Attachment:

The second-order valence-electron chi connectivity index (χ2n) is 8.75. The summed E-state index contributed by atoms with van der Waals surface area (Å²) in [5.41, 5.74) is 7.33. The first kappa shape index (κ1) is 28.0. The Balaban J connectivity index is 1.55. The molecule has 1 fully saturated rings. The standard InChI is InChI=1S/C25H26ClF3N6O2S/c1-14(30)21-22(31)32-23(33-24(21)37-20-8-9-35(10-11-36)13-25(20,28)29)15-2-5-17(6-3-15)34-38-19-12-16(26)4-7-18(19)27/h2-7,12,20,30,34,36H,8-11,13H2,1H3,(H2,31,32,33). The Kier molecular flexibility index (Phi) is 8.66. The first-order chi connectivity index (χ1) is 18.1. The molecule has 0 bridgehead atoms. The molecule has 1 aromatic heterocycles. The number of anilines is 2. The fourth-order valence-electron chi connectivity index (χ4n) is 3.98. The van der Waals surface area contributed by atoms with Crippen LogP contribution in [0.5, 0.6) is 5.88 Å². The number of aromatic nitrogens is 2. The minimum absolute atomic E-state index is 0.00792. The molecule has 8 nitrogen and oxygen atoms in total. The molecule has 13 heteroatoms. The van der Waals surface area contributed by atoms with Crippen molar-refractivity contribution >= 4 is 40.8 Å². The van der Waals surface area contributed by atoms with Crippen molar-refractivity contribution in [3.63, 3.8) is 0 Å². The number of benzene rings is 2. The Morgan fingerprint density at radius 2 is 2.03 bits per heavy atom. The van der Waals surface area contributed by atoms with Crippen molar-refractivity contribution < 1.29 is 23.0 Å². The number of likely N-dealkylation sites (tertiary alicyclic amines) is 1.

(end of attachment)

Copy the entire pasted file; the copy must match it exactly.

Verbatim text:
The second-order valence-electron chi connectivity index (χ2n) is 8.75. The summed E-state index contributed by atoms with van der Waals surface area (Å²) in [5.41, 5.74) is 7.33. The first kappa shape index (κ1) is 28.0. The Balaban J connectivity index is 1.55. The molecule has 1 fully saturated rings. The standard InChI is InChI=1S/C25H26ClF3N6O2S/c1-14(30)21-22(31)32-23(33-24(21)37-20-8-9-35(10-11-36)13-25(20,28)29)15-2-5-17(6-3-15)34-38-19-12-16(26)4-7-18(19)27/h2-7,12,20,30,34,36H,8-11,13H2,1H3,(H2,31,32,33). The Kier molecular flexibility index (Phi) is 8.66. The first-order chi connectivity index (χ1) is 18.1. The molecule has 0 bridgehead atoms. The molecule has 1 aromatic heterocycles. The number of anilines is 2. The fourth-order valence-electron chi connectivity index (χ4n) is 3.98. The van der Waals surface area contributed by atoms with Crippen LogP contribution in [0.5, 0.6) is 5.88 Å². The number of aromatic nitrogens is 2. The minimum absolute atomic E-state index is 0.00792. The molecule has 8 nitrogen and oxygen atoms in total. The molecule has 13 heteroatoms. The van der Waals surface area contributed by atoms with Crippen molar-refractivity contribution >= 4 is 40.8 Å². The van der Waals surface area contributed by atoms with Crippen molar-refractivity contribution in [3.63, 3.8) is 0 Å². The number of benzene rings is 2. The Morgan fingerprint density at radius 2 is 2.03 bits per heavy atom. The van der Waals surface area contributed by atoms with Crippen molar-refractivity contribution < 1.29 is 23.0 Å². The number of likely N-dealkylation sites (tertiary alicyclic amines) is 1.